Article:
A survey of the major developments in Latin prose and poetry from A.D. 500-900. Attention will be paid to the changes in Latin grammar, syntax, and orthography. Texts read include monastic rules, saints' lives, history, and poetry. Midterm, final, one short paper.

Check Times, Location, and Availability Cost: No Data Given. Waitlist Code: 4

Latin 445. Tacitus, Histories.

Advanced Courses

Section 001.

Instructor(s): Bruce Frier (bwfrier@umich.edu)

Prerequisites & Distribution: (3).

Credits: (3; 2 in the half-term).

Course Homepage: No Homepage Submitted.

We will read, as time permits, the first several books of Tacitus' Annals, which describe the growing tension between the Emperor Tiberius and his nephew Germanicus. No special background is required beyond an advanced intermediate level of Latin. One midterm, final; several short papers on related topics.

Check Times, Location, and Availability Cost: 2 Waitlist Code: 1

Latin 499. Latin: Supervised Reading.

Advanced Courses

Prerequisites & Distribution: Permission of instructor. (1-4).May not be included in a concentration plan in Greek Language and Literature or Classical Languages and Literatures. (INDEPENDENT). May be repeated for credit.

Credits: (1-4).

Course Homepage: No Homepage Submitted.

Regular reports and conferences required.

Check Times, Location, and Availability Cost: No Data Given. Waitlist Code: No Data Given.

Latin 502. Rapid Beginning Latin.

Graduate Courses

Meets with Latin 193.

Instructor(s): Rob Sklenar (rsklenar@umich.edu)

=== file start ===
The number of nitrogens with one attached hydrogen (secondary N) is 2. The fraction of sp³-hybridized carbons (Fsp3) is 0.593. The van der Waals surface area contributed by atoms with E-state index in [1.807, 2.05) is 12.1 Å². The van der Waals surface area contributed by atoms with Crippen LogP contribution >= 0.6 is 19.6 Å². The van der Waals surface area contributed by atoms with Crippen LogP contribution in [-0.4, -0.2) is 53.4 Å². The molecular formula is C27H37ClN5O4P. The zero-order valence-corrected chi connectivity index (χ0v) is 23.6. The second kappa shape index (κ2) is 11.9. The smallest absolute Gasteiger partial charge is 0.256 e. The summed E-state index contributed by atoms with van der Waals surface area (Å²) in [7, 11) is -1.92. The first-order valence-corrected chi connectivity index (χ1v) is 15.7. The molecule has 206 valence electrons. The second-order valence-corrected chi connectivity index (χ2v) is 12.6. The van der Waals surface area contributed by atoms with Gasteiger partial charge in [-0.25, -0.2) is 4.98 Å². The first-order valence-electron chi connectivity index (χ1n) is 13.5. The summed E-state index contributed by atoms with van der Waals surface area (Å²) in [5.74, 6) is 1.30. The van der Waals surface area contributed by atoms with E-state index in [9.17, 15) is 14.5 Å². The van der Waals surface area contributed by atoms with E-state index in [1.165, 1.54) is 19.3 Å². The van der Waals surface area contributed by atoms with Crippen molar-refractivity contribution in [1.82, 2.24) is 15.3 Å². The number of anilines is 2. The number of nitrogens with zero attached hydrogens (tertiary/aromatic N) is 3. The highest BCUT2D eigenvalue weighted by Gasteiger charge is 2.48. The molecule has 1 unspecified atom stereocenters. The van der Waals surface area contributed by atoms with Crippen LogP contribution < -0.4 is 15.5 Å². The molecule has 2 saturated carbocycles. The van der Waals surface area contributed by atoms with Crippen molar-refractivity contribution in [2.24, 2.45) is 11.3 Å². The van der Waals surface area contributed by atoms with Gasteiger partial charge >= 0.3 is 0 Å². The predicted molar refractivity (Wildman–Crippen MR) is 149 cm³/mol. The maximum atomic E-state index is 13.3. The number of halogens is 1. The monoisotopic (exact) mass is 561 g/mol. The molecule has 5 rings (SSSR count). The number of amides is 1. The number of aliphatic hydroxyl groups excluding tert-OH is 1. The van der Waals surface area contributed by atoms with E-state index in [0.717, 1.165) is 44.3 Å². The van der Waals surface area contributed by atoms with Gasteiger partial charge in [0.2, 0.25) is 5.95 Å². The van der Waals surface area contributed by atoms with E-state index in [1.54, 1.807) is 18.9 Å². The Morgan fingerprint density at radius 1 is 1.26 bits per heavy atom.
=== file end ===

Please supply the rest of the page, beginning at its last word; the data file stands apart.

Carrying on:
Prerequisites & Distribution: Graduate standing. (3).

Credits: (3; 2 in the half-term).

Course Homepage: No Homepage Submitted.

This course is a rapid introduction to Latin and is intended for students with little or no prior Latin. Upperclass undergraduates in such fields as history, medieval or renaissance literature, or linguistics and who need to acquire a reading competence in Latin as quickly and as efficiently as possible should elect this course. So should other undergraduates who intend to continue the study of Latin and want a rapid introduction that enables them to take upper-level Latin courses as soon as possible. This first-term course covers elementary grammar and syntax.

Check Times, Location, and Availability Cost: 1 Waitlist Code: 4

Latin 506. Advanced Latin Composition.

Advanced Courses

Section 001.

Instructor(s): K. A. Garbrah (kagarbra@umich.edu)

Prerequisites & Distribution: Latin 403. (3).

Credits: (3).

Course Homepage: No Homepage Submitted.

No Description Provided

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Latin 581. Lucretius and Roman Epicureanism.

Advanced Courses

Section 001.

Instructor(s): James Porter (jport@umich.edu)

Prerequisites & Distribution: Latin 401. (3).

Credits: (3; 2 in the half-term).

Course Homepage: http://www-personal.umich.edu/~jport/courses/classics/Lucretius.html

This course will be an introduction to the writing and thought of Lucretius. The versifier of Epicurus' prose treatise, On Nature, Lucretius is a fascinating interpreter of a fascinating philosophical doctrine, atomism. We will be exploring some of the many challenges his work involves: from the problem of how to make the spectacle of atoms and void relevant to life as we know it, to the problem of literary and cultural translation the translation of one cultural experience, a Greek philosophy (or rather tradition of philosophical speculation), and its social contexts, into another, that of Republican Rome in an age of civic crisis (whence some of the egestas linguae et rerum novitas of his poem). When we put these two facets together we arrive at a single puzzle: at one level Lucretius is a case study in the forging of (nascent) Roman identity; at another, he challenges any intuitive notions of what counts as an identity (if, for instance, everything that we know is reducible to swirling matter and simulacra). How do we solve that?